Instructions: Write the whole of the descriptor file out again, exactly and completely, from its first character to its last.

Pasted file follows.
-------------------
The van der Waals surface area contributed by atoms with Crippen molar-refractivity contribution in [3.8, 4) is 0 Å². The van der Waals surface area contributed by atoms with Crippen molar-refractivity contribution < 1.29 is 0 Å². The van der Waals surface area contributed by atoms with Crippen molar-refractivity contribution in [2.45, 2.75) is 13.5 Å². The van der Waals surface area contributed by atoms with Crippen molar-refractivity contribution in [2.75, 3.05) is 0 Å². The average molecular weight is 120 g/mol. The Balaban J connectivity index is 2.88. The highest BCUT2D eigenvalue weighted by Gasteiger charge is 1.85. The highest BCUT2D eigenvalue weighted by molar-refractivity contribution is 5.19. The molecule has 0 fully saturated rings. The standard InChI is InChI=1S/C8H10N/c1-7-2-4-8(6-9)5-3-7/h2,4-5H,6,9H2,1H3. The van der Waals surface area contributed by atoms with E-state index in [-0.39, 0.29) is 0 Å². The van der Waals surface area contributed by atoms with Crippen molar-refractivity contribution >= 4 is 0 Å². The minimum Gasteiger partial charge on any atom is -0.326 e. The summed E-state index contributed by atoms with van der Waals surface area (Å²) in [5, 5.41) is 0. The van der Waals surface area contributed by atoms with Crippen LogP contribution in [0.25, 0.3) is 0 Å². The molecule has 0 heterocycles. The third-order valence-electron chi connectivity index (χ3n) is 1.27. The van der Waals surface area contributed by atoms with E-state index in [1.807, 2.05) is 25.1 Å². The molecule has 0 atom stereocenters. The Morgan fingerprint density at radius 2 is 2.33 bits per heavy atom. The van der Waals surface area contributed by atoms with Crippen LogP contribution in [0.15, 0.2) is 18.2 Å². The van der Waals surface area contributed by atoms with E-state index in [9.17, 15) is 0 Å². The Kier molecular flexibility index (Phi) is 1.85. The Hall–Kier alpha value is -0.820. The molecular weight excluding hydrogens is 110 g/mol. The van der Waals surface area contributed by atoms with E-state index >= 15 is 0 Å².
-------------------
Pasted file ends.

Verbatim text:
The van der Waals surface area contributed by atoms with Crippen molar-refractivity contribution in [3.8, 4) is 0 Å². The van der Waals surface area contributed by atoms with Crippen molar-refractivity contribution < 1.29 is 0 Å². The van der Waals surface area contributed by atoms with Crippen molar-refractivity contribution in [2.45, 2.75) is 13.5 Å². The van der Waals surface area contributed by atoms with Crippen molar-refractivity contribution in [2.75, 3.05) is 0 Å². The average molecular weight is 120 g/mol. The Balaban J connectivity index is 2.88. The highest BCUT2D eigenvalue weighted by Gasteiger charge is 1.85. The highest BCUT2D eigenvalue weighted by molar-refractivity contribution is 5.19. The molecule has 0 fully saturated rings. The standard InChI is InChI=1S/C8H10N/c1-7-2-4-8(6-9)5-3-7/h2,4-5H,6,9H2,1H3. The van der Waals surface area contributed by atoms with E-state index in [-0.39, 0.29) is 0 Å². The van der Waals surface area contributed by atoms with Crippen molar-refractivity contribution >= 4 is 0 Å². The minimum Gasteiger partial charge on any atom is -0.326 e. The summed E-state index contributed by atoms with van der Waals surface area (Å²) in [5, 5.41) is 0. The van der Waals surface area contributed by atoms with Crippen LogP contribution in [0.25, 0.3) is 0 Å². The molecule has 0 heterocycles. The third-order valence-electron chi connectivity index (χ3n) is 1.27. The van der Waals surface area contributed by atoms with E-state index in [1.807, 2.05) is 25.1 Å². The molecule has 0 atom stereocenters. The Morgan fingerprint density at radius 2 is 2.33 bits per heavy atom. The van der Waals surface area contributed by atoms with Crippen LogP contribution in [0.15, 0.2) is 18.2 Å². The van der Waals surface area contributed by atoms with E-state index in [9.17, 15) is 0 Å². The Kier molecular flexibility index (Phi) is 1.85. The Hall–Kier alpha value is -0.820. The molecular weight excluding hydrogens is 110 g/mol. The van der Waals surface area contributed by atoms with E-state index >= 15 is 0 Å².